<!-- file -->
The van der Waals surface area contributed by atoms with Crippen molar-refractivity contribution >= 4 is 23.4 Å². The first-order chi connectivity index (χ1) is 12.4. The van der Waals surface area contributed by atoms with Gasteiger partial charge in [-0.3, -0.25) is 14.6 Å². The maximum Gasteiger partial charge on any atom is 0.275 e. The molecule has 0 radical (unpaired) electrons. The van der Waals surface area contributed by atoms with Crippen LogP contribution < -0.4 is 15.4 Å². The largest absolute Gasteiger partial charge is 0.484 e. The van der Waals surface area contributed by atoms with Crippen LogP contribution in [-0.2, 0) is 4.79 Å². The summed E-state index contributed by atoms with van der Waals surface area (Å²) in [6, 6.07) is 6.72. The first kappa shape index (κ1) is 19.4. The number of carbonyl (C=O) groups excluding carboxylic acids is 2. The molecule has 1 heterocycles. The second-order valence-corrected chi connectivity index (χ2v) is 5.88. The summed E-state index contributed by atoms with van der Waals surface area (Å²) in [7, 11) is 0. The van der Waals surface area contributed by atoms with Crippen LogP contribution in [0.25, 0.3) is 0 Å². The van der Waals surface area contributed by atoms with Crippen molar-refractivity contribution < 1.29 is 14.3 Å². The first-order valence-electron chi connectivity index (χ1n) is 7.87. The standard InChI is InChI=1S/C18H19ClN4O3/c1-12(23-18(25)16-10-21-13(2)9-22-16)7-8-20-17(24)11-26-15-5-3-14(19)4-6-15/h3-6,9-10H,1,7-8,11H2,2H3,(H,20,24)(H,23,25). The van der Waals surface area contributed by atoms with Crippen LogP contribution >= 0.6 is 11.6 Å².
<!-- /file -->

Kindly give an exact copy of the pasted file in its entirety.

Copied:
The van der Waals surface area contributed by atoms with Crippen molar-refractivity contribution >= 4 is 23.4 Å². The first-order chi connectivity index (χ1) is 12.4. The van der Waals surface area contributed by atoms with Gasteiger partial charge in [-0.3, -0.25) is 14.6 Å². The maximum Gasteiger partial charge on any atom is 0.275 e. The molecule has 0 radical (unpaired) electrons. The van der Waals surface area contributed by atoms with Crippen LogP contribution < -0.4 is 15.4 Å². The largest absolute Gasteiger partial charge is 0.484 e. The van der Waals surface area contributed by atoms with Crippen LogP contribution in [-0.2, 0) is 4.79 Å². The summed E-state index contributed by atoms with van der Waals surface area (Å²) in [6, 6.07) is 6.72. The first kappa shape index (κ1) is 19.4. The number of carbonyl (C=O) groups excluding carboxylic acids is 2. The molecule has 1 heterocycles. The second-order valence-corrected chi connectivity index (χ2v) is 5.88. The summed E-state index contributed by atoms with van der Waals surface area (Å²) in [7, 11) is 0. The van der Waals surface area contributed by atoms with Crippen LogP contribution in [0.25, 0.3) is 0 Å². The van der Waals surface area contributed by atoms with Crippen molar-refractivity contribution < 1.29 is 14.3 Å². The first-order valence-electron chi connectivity index (χ1n) is 7.87. The standard InChI is InChI=1S/C18H19ClN4O3/c1-12(23-18(25)16-10-21-13(2)9-22-16)7-8-20-17(24)11-26-15-5-3-14(19)4-6-15/h3-6,9-10H,1,7-8,11H2,2H3,(H,20,24)(H,23,25). The van der Waals surface area contributed by atoms with Crippen LogP contribution >= 0.6 is 11.6 Å².